Britain's Business Secretary wants to turn the nation's back on basic science

Today in the Observer, business columnist John Naughton describes in exquisite detail the blinkered pig-ignorance of Business Secretary Peter Mandelson's plan to de-fund basic research in favor of "prioritising research that would contribute to Britain's future prosperity." That is, he's only going divert funding to those small, incremental technologies that have well-understood, overhyped revenue models, leaving out the visionary basic science that has historically accounted for the largest payouts for industry and government. If Mandelson's criteria had controlled spending 50 years ago, no one would have wasted money on go-nowhere egghead flights of fancy — like the laser.

Lasers are thus a critical part of our technological infrastructure, yet no one involved in the research that led to them had any inkling of what their investigations would produce. The original idea goes back to a paper Albert Einstein published in 1917 on "The Quantum Theory of Radiation" about the absorption, spontaneous emission and stimulated emission of electromagnetic radiation. For 40 years, stimulated emission was of absorbing interest to quantum physicists, but of little interest to anyone else – certainly to nobody in government.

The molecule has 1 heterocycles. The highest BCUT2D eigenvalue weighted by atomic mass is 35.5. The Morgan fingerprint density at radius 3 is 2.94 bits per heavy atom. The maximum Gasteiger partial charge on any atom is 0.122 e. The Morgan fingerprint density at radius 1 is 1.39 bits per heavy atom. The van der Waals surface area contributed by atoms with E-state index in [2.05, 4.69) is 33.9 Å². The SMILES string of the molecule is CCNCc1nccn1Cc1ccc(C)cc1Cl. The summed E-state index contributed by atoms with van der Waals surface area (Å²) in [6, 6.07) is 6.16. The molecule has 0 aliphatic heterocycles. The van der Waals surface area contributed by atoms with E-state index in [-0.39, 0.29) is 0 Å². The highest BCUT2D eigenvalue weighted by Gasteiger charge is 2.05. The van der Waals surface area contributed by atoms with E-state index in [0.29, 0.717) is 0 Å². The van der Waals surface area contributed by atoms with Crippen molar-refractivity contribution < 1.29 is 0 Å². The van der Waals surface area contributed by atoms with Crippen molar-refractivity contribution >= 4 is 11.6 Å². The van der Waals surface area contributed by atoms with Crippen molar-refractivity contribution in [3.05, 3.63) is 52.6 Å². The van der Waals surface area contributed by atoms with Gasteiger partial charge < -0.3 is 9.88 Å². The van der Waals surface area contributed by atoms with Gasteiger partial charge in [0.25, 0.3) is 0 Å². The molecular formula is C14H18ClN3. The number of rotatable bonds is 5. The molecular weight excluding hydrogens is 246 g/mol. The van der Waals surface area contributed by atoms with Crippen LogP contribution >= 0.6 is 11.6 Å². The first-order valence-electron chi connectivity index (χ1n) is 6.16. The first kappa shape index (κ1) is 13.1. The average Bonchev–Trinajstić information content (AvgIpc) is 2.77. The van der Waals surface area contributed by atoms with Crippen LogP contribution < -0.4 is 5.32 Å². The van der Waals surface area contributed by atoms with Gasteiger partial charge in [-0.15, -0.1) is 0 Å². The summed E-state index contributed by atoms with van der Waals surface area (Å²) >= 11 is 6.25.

Which brings us to Lord Mandelson, now in charge of all government funding of universities and academic research. He has no personal experience of research in science or technology, but, like many people whose minds are unclouded by knowledge, has strong views on these matters.

In his first speech after taking control of Britain's research spending, for example, he "made no apology for prioritising research that would contribute to Britain's future prosperity". The occasion was the celebration of the centenary of the Science Museum, and Mandy left his listeners in no doubt that he will continue government policy of allocating more of the £6bn science budget to areas with commercial applications – in other words, areas that the government (and its industrial advisers) think will yield short-term benefits for Britain.

Lasers would never have shone if Mandelson had been in charge

(via Memex 1.1)

(Image: Lasers a Creative Commons Attribution ShareAlike licensed photo from dmuth's photostream)